Serve family- or buffet-style and help children serve themselves as needed. This is the #1 tip parents say diffuses mealtime battles. If parents pre-plate, the negotiating, whining, and anxiety can start before the plate even hits the table. Neutralize every battle possible.

Let manners go (for now) unless it interferes with social connection at the table. For example, let them eat with their fingers, but not hit a sibling.

Avoid talking about how much or what children eat. Don’t call them “picky.” Either children don’t want to disappoint adults and they feel badly, or they won’t or can’t comply. Either way, pressure to eat can turn kids off food, or teach them to overeat over time.

Reassure with simple phrases such as, “There will always be enough,” or “You don’t have to eat anything you don’t want to.”

Send the message that they can be trusted with their eating! Care providers can do this by putting the foods out, and then being good company and letting children do their jobs with eating. This is known as the Division of Responsibility. Children are in charge of how much they eat at meal and snack times.

Feed each child at their skill level. Prepare foods appropriate to varying skill levels. For example, start with serving sloppy joes or slow-cooked pulled chicken vs. starting with a tougher steak. A 3-year-old who has had little exposure to variety in flavor or texture may need foods prepared that are more typical for a young toddler. Consider an evaluation with an experienced speech pathologist to help parents know how best to support eating if a child seems to have trouble.* Most children, even with some oral-motor delays, don’t need therapy if they are meeting basic nutrition needs and are progressing.

Participate in food-related activities with no expectation that children eat. Pick berries, grow a basil plant on a window sill, paint with pudding, or make muffins for the teacher conference at school. Involving children in shopping or cooking in fun and rewarding ways is a great way to connect, engage the senses, and become familiar with new foods.

Allow opportunities to sample foods away from mealtimes. Explore samples at grocery stores such as Costco, Whole Foods, or Trader Joe’s. Buffets and parties where the focus isn’t on the food may be where a child feels safe to explore. I remember standing with a mom watching her little boy go back for four chicken satay sticks at a buffet. He ate happily with other children, enjoying the music and company. Mom shared that normally they bribe him to eat one or two bites.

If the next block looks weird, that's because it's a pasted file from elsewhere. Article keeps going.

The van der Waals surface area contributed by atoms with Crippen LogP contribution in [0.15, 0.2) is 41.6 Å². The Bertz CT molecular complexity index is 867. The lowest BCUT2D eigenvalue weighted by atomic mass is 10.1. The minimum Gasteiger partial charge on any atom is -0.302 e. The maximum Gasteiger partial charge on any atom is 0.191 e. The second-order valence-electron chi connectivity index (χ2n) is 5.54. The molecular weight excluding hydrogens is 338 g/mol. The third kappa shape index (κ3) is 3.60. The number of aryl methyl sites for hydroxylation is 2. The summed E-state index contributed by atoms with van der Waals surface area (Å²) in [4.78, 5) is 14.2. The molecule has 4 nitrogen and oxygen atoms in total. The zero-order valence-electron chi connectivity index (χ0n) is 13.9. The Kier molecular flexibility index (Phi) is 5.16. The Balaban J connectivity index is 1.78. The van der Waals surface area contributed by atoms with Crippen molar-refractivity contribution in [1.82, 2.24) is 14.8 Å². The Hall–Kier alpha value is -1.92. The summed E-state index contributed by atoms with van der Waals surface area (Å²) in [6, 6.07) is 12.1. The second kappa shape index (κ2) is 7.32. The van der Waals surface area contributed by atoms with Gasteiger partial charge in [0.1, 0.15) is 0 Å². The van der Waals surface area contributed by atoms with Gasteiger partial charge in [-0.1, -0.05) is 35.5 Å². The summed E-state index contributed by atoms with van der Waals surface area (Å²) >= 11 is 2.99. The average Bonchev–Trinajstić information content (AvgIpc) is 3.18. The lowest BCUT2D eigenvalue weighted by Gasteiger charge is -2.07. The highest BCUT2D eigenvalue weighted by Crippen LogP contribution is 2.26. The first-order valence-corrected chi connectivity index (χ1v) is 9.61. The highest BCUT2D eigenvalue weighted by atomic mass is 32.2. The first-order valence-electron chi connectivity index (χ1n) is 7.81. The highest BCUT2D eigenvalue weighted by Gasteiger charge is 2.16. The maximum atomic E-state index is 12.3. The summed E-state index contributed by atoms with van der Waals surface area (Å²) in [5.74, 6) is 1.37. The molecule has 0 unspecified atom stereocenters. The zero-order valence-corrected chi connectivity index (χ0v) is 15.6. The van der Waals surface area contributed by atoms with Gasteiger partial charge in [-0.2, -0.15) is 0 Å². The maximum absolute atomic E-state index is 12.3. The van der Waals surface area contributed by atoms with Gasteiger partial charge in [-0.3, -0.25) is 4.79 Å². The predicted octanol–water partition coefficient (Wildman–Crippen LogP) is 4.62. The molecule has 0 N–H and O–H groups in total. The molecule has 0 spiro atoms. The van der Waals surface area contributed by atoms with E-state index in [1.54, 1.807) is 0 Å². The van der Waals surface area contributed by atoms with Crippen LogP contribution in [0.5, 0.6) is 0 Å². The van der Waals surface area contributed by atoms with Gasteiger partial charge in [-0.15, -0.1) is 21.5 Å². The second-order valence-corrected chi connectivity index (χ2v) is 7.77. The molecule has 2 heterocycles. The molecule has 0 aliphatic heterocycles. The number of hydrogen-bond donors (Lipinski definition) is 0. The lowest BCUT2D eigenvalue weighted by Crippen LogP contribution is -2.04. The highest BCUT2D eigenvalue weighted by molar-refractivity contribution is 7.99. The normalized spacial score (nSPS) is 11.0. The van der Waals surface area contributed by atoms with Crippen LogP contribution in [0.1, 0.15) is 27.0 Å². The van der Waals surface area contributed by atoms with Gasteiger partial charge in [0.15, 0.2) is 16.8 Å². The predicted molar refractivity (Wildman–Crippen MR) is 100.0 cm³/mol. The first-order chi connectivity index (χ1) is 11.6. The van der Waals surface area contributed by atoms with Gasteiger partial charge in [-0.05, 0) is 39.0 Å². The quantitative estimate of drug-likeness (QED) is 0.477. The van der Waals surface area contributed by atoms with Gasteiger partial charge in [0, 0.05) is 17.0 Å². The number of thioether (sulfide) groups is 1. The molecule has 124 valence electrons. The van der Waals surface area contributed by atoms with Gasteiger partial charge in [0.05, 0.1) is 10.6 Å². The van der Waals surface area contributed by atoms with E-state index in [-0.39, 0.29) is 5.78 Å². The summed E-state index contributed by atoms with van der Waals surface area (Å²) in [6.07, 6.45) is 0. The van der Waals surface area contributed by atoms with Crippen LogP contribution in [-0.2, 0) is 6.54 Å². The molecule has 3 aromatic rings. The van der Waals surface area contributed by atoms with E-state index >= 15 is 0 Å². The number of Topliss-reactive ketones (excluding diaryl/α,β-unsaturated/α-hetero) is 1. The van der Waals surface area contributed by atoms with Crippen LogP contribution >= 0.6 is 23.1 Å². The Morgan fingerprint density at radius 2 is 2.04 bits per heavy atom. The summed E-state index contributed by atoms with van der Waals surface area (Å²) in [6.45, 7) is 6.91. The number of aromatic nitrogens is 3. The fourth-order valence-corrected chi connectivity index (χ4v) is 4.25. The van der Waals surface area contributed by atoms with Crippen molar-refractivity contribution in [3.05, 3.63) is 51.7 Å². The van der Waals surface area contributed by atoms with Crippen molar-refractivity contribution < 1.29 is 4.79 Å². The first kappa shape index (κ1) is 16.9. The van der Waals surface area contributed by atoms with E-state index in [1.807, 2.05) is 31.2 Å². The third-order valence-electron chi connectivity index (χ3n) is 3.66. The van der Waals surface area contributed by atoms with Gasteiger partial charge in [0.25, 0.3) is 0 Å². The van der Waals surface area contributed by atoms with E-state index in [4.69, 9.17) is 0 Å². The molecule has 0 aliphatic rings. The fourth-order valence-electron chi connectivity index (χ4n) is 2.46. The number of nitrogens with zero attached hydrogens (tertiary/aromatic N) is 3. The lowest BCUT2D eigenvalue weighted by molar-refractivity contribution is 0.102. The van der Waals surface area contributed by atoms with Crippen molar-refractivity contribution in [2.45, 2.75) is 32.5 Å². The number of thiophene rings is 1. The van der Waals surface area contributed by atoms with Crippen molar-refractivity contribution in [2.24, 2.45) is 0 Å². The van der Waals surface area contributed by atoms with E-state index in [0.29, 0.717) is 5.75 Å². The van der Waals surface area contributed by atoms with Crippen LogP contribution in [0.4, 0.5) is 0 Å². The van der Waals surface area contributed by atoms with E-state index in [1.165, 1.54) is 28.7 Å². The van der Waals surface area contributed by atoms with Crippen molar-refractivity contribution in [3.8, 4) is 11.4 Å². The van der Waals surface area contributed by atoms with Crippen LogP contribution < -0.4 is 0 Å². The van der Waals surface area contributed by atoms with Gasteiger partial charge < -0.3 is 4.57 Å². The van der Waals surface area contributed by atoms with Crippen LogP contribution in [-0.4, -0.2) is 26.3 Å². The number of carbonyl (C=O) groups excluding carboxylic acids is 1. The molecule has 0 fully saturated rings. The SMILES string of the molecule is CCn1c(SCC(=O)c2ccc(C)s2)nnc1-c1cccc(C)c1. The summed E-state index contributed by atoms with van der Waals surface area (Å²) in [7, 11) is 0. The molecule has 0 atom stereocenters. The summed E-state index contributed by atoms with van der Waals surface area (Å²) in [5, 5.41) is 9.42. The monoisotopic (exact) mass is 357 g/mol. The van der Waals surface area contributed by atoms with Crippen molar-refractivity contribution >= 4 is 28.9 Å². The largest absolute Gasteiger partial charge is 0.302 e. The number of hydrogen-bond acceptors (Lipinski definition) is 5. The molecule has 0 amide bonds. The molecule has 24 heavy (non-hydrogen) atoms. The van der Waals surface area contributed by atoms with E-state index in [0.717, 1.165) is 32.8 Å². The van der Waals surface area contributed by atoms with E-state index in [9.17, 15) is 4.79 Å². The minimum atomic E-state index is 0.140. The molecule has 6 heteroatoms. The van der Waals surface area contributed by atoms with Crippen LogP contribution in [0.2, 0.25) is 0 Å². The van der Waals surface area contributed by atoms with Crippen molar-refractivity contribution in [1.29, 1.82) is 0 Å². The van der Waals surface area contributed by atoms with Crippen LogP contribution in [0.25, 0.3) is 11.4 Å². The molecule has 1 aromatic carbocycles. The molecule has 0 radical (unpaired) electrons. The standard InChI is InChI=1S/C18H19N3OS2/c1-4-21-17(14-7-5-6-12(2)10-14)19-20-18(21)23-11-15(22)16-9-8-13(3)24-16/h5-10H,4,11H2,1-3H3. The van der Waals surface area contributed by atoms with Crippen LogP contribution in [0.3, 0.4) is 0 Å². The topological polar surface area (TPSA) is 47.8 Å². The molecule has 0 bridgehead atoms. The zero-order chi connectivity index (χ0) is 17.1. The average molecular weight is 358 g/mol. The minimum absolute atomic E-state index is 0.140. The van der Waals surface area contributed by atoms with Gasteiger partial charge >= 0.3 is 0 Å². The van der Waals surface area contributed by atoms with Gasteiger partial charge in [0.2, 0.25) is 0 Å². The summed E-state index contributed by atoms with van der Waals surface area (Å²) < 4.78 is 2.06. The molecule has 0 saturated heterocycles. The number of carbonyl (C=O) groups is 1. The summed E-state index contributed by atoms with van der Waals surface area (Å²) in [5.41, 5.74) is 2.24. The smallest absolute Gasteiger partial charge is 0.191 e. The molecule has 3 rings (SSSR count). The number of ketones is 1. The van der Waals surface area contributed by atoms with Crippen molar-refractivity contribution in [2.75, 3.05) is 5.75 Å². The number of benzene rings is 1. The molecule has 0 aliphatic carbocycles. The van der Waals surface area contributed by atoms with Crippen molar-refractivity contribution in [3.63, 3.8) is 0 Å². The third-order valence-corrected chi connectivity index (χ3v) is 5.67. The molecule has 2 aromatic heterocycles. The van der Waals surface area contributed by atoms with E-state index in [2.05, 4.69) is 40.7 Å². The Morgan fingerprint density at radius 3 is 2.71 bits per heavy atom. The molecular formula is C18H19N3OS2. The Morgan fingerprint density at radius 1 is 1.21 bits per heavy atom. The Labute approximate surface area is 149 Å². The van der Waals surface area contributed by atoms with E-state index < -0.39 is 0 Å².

Let children prepare and participate. Have children thread fruit on a wooden skewer, or allow them to spread hummus, peanut butter, or Nutella with a small dip spreader or knife. When children participate in food preparation, they are more likely (but not guaranteed) to eat. Remember not to nag.

Bridge to new foods through familiar foods. For example, put out plain noodles with possible sides like cheese, butter, or tomato sauce, or served cold with a mild dressing like a pasta salad. Serve with an accepted side.

Consider nutritional deficiencies. If a child accepts them, offer a chewable or other multivitamin, possibly iron, and a chewable DHA supplement.

Consult with the child’s doctor. These resources can help caregivers know when to consider testing and treatment.

Try not to predict what a child may or may not like. When taking a young family member out to a Middle Eastern restaurant, we thought she would like the warm, soft bread. Instead, she mostly ate the pickled vegetables. Try not to limit opportunities.

Serve a variety of foods, including fruits and veggies, many different ways. Take blueberries: Serve fresh, frozen (if children are old enough for it not to be a choking hazard), in pancakes, freeze-dried for crunch, in muffins, etc.

Support nutrition while building skills. Look for protein-enriched pastas, white whole wheat breads, whole grain Goldfish crackers, or calcium fortified juices. Try smoothies or milk shakes. Work with an RDN (registered dietitian nutritionist) if nutrition is truly limited.

Keep serving the foods the family enjoys and that children will learn to eat over time.

* Find the right help. If a child needs feeding therapies, be aware that there are different approaches. Therapies that ask a parent/care provider to withhold attention or affection to motivate a child to eat can harm attachment. Therapists should have some knowledge of trauma-informed practices and attachment. Here is a list of suggested questions and discussion points to help families find a therapy partner. If a child experiences increased anxiety, vomiting or gagging, or more conflict during therapies, a different approach may be advised.

Selective eating is rarely an emergency. Acknowledge that these changes can take time and help care providers brainstorm solutions to common obstacles such as a lack of time. It is not worth sacrificing connection and trust for short-term nutrition goals. These relationship-building feeding tips support children and families to come together at mealtimes, help children learn to eat based on signals of hunger and fullness, and head into adulthood with skills and habits that will support health and happiness for a lifetime.